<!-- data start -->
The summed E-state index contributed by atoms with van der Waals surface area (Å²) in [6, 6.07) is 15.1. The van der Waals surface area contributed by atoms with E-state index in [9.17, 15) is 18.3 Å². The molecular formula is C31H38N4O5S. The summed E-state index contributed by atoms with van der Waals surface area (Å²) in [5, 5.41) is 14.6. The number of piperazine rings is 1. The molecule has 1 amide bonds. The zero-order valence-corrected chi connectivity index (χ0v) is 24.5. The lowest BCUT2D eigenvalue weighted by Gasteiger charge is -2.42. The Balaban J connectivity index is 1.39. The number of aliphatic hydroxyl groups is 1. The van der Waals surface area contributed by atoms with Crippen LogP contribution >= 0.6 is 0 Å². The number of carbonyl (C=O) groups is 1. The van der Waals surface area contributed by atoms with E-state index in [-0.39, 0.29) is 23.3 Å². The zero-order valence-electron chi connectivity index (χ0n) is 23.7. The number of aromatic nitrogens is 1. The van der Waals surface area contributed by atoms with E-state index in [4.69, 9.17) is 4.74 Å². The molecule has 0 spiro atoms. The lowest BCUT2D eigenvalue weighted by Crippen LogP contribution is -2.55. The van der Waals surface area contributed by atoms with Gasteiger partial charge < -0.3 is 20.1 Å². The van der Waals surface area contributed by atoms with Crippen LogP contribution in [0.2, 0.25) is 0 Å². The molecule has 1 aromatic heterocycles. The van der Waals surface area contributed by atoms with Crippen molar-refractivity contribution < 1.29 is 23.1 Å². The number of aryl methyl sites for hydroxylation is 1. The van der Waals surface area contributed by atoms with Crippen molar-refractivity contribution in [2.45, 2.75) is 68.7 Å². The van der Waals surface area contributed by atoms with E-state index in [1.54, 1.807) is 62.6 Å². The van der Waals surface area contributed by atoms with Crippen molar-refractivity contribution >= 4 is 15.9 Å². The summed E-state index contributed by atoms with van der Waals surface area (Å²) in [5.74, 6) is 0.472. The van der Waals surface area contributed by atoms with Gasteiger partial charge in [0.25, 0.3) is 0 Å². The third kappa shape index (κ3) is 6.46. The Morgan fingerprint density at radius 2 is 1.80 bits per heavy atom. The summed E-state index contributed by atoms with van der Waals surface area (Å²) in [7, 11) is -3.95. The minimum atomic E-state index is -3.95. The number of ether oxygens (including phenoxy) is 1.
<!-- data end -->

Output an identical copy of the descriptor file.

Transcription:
The summed E-state index contributed by atoms with van der Waals surface area (Å²) in [6, 6.07) is 15.1. The van der Waals surface area contributed by atoms with E-state index in [9.17, 15) is 18.3 Å². The molecular formula is C31H38N4O5S. The summed E-state index contributed by atoms with van der Waals surface area (Å²) in [5, 5.41) is 14.6. The number of piperazine rings is 1. The molecule has 1 amide bonds. The zero-order valence-corrected chi connectivity index (χ0v) is 24.5. The lowest BCUT2D eigenvalue weighted by Gasteiger charge is -2.42. The Balaban J connectivity index is 1.39. The number of aliphatic hydroxyl groups is 1. The van der Waals surface area contributed by atoms with Crippen LogP contribution >= 0.6 is 0 Å². The number of carbonyl (C=O) groups is 1. The van der Waals surface area contributed by atoms with E-state index in [-0.39, 0.29) is 23.3 Å². The zero-order valence-electron chi connectivity index (χ0n) is 23.7. The number of aromatic nitrogens is 1. The van der Waals surface area contributed by atoms with E-state index in [4.69, 9.17) is 4.74 Å². The molecule has 0 spiro atoms. The lowest BCUT2D eigenvalue weighted by Crippen LogP contribution is -2.55. The van der Waals surface area contributed by atoms with Gasteiger partial charge < -0.3 is 20.1 Å². The van der Waals surface area contributed by atoms with Crippen LogP contribution in [0.2, 0.25) is 0 Å². The molecule has 1 aromatic heterocycles. The van der Waals surface area contributed by atoms with Crippen molar-refractivity contribution < 1.29 is 23.1 Å². The number of aryl methyl sites for hydroxylation is 1. The van der Waals surface area contributed by atoms with Crippen molar-refractivity contribution in [2.45, 2.75) is 68.7 Å². The van der Waals surface area contributed by atoms with E-state index in [1.54, 1.807) is 62.6 Å². The van der Waals surface area contributed by atoms with Crippen molar-refractivity contribution >= 4 is 15.9 Å². The summed E-state index contributed by atoms with van der Waals surface area (Å²) in [5.74, 6) is 0.472. The van der Waals surface area contributed by atoms with Gasteiger partial charge in [0.25, 0.3) is 0 Å². The third kappa shape index (κ3) is 6.46. The Morgan fingerprint density at radius 2 is 1.80 bits per heavy atom. The summed E-state index contributed by atoms with van der Waals surface area (Å²) in [7, 11) is -3.95. The minimum atomic E-state index is -3.95. The number of ether oxygens (including phenoxy) is 1.